Are Dogs Really Colorblind? A Look at the World Through Your Pup’s Eyes

Are dogs colorblind? It’s something most of us were told in childhood and we’ve never questioned it. It’s sort of like my mother telling me that eating the bread crusts makes your hair grow long. In reality, dogs aren’t colorblind. And, for the record, a steady diet of bread crusts never turned me into Jan Brady.

So, where did the myth begin? (I’m talking about the colorblindness in dogs. I’m pretty sure the bread crust thing originated in my mother’s desire to not waste food.) Dogs do have limited color vision and that has been stretched into the “dogs are colorblind” tale.

I have noticed that my own dog has preferences when it comes to toy color. A pale blue toy is destined to spend its days under the couch with only dust bunnies for companions. My dog isn’t interested. Oh, he has several such toys because I can be a little dense and it took me a while to realize that he’s only snubbing a certain color. I can pick up pale blue toy, wave it around and throw it for my dog. He will excitedly run to it, sniff it and walk off with a look that appears to be a mixture of disappointment and disgust on his face.  That led me to question what my dog is seeing.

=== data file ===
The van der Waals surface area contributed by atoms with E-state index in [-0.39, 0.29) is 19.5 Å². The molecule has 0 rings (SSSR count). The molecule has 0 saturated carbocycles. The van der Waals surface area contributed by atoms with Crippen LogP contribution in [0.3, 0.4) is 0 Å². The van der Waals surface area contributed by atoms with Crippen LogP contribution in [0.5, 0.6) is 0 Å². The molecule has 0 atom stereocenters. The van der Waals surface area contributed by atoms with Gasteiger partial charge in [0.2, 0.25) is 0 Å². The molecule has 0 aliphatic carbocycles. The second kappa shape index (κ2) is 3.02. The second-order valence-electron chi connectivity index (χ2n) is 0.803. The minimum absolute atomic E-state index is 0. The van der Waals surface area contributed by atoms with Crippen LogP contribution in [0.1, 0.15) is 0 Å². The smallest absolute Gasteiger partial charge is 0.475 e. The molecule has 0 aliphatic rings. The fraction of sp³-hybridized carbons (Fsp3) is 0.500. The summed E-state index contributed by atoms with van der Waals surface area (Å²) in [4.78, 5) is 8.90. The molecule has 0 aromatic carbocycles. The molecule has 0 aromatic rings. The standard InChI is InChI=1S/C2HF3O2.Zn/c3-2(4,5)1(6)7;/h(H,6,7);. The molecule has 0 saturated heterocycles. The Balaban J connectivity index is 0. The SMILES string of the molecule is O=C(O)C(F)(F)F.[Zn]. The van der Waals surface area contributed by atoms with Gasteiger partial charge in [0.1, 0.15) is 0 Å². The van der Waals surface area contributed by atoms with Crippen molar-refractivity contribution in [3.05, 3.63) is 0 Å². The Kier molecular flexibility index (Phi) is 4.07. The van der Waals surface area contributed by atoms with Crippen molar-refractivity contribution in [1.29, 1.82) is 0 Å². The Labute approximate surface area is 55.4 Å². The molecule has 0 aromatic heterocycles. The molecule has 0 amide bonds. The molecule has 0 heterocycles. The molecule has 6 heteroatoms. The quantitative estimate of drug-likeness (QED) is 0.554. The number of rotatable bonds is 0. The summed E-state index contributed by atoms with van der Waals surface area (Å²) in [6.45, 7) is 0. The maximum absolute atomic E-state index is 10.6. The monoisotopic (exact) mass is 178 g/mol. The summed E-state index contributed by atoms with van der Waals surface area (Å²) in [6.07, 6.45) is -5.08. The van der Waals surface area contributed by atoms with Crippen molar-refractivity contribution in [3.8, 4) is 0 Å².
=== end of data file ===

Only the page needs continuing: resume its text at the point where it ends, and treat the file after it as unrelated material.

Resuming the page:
Dogs do not see everything in black and white. Nope. The world doesn’t look like a giant rerun of “I Love Lucy” to them. Dogs have fewer cone cells in their retinas than humans. They see fewer colors than we do, and the colors they do see are not as vibrant. Essentially, dogs see the world in shades of yellow, blue and gray. That’s a rainbow that wouldn’t even make a package of Skittles look appealing! Reportedly, dogs see shades of red and orange as shades of brown and gray. Greens appear to be seen as shades of yellow.

Have you noticed that your dog is more attracted to certain color toys? In case you’re interested, my dog is wild about bright yellow. What colors does your dog seem to prefer?


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